Last Updated on May 6, 2022 by Paroma
Are you looking to explore the scenic June Lake loop in the Eastern Sierras of California? If so, then this is the perfect article for you! Find out everything you need to know about visiting June Lake and beyond, especially with your pup. Let this guide help plan your June lake loop road trip for another memorable dog friendly adventure in California.
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DRIVING THE SCENIC JUNE LAKE LOOP IN MONO COUNTY, CALIFORNIA
The June Lake loop is a popular drive in Mono County, which lies in the shadows of the mighty Sierra Nevada mountain range. The loop is an easy 16 mile drive teeing off Highway 395 and is very popular in Fall when everyone rushes to this part of the state to enjoy the bejeweled foliage. I have driven this loop around June Lake twice now-first in Fall and then in Spring and have been spellbound by its alpine beauty! Here are a few things to remember while planning your trip on the June Lake loop:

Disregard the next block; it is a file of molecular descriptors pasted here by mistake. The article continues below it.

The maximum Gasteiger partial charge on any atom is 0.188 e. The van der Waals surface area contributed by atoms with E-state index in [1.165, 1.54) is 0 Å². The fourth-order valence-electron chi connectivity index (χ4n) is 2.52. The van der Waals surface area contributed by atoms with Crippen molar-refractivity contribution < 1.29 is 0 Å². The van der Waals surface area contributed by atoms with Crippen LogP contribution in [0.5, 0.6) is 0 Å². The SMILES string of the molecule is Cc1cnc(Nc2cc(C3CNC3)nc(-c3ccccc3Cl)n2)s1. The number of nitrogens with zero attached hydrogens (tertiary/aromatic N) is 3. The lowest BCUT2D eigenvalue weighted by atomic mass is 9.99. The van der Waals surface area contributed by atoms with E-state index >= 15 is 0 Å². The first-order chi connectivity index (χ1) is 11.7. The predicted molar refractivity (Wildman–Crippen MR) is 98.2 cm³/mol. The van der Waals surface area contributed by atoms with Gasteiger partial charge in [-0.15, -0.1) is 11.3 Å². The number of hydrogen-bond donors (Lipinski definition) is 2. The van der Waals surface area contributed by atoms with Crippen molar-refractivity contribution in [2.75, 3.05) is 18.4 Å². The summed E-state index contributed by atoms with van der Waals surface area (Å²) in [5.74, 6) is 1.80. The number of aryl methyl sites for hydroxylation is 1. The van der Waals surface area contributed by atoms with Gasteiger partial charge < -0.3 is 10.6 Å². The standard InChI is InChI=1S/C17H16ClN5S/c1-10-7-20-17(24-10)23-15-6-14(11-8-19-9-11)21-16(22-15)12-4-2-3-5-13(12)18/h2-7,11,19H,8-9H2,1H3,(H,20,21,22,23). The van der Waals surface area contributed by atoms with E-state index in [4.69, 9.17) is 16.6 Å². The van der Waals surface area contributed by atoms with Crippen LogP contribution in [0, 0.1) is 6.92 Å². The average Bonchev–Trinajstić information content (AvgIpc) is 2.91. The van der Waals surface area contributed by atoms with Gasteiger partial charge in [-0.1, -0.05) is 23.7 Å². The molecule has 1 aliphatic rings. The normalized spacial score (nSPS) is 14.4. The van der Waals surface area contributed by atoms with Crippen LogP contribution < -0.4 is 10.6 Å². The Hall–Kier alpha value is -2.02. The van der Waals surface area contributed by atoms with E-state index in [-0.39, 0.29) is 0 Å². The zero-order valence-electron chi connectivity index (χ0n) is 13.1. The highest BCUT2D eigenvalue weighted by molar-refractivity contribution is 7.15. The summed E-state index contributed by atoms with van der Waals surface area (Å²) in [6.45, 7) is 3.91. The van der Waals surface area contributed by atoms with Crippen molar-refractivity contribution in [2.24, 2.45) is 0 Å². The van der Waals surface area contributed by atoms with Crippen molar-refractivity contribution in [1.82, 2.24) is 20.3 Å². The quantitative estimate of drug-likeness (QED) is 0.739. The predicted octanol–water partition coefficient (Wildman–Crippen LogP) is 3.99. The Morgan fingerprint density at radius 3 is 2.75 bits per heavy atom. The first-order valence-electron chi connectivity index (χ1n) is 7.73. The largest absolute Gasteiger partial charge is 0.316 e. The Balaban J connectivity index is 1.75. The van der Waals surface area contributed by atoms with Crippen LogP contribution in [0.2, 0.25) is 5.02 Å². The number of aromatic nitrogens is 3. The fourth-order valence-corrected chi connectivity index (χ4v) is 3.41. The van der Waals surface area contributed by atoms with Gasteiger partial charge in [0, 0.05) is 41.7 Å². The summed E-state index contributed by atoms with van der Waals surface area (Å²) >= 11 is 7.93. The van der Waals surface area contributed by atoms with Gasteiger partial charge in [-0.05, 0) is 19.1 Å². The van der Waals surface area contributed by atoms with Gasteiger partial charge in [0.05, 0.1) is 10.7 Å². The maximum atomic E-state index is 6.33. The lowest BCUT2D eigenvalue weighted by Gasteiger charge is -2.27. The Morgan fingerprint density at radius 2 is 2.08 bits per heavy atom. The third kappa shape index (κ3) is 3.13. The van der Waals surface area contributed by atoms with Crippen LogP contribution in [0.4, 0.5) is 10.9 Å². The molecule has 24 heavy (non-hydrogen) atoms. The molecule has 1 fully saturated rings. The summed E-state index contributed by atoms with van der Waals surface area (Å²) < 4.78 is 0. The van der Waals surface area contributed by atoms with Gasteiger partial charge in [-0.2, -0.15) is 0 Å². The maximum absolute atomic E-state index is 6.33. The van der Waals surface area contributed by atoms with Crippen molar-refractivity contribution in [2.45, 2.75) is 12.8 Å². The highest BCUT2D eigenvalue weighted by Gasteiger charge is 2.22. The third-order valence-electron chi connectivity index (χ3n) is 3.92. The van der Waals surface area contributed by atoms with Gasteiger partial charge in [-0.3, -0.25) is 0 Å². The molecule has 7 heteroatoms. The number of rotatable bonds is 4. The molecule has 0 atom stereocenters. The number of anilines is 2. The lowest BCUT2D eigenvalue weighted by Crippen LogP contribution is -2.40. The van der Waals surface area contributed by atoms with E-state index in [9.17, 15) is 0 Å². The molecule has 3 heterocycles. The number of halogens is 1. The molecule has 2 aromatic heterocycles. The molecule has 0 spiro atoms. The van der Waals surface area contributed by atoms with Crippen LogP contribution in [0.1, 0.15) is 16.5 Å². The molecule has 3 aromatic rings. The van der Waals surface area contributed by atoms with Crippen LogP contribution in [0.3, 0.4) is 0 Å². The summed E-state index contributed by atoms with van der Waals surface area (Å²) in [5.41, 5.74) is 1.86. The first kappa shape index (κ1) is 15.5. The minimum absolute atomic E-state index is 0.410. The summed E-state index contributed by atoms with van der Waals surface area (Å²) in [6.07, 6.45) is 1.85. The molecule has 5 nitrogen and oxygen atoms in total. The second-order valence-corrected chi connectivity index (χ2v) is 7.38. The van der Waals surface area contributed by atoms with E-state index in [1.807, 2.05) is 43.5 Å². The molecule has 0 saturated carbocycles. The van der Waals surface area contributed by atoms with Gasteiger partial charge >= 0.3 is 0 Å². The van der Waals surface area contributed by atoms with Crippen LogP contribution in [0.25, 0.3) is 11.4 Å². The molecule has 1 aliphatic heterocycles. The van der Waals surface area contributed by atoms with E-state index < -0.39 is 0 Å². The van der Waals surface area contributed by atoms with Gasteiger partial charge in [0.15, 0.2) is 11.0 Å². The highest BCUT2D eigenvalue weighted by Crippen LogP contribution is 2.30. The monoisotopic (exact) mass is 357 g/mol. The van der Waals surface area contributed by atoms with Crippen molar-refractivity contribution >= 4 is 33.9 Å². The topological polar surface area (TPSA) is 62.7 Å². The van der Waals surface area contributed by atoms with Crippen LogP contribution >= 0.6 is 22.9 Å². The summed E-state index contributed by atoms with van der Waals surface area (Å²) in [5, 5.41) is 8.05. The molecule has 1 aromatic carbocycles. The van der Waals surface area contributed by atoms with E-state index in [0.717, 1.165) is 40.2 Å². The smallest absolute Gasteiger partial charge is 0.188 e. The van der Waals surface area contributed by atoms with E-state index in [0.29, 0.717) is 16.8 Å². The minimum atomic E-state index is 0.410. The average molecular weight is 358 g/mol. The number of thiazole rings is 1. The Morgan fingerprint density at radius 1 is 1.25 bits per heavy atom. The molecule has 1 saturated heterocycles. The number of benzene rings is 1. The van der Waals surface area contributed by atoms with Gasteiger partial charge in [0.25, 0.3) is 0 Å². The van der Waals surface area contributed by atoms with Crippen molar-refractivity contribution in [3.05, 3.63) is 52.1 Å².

WHERE IS JUNE LAKE LOOP?
June Lake loop is a semicircular loop of four lakes along route 158 that begins and ends at Highway 395 running north/ south through Mono County, California. Distance wise, this part of the state is about 264 miles east of San Francisco and 131 miles south of Lake Tahoe. This scenic route featuring June Lake and three others nestled in a horseshoe shaped canyon is often referred to as the “Switzerland of the Sierras” owing to its alpine views.
The northern end of the loop is just south of Mono Lake while the southern end starts off at June Lake junction, 6.3 miles south of the northern entrance point. For further context, Highway 395 connects to the world famous Yosemite National Park via route 120 through the Tioga Pass (closed from October-May).
HOW LONG IS THE JUNE LAKE LOOP?
This is a short 16 mile loop, comprising of four main lakes-June, Gull, Silver and Grant. There are a few other lakes around the loop that are accessible only via 3-4 miles of hiking trails. If you simply choose to stay on the loop, it will take you about 2 hours (at least) to stop and enjoy the different scenic spots. If you’re interested in exploring the June Lake hiking trails, then please reserve half a day to explore the loop.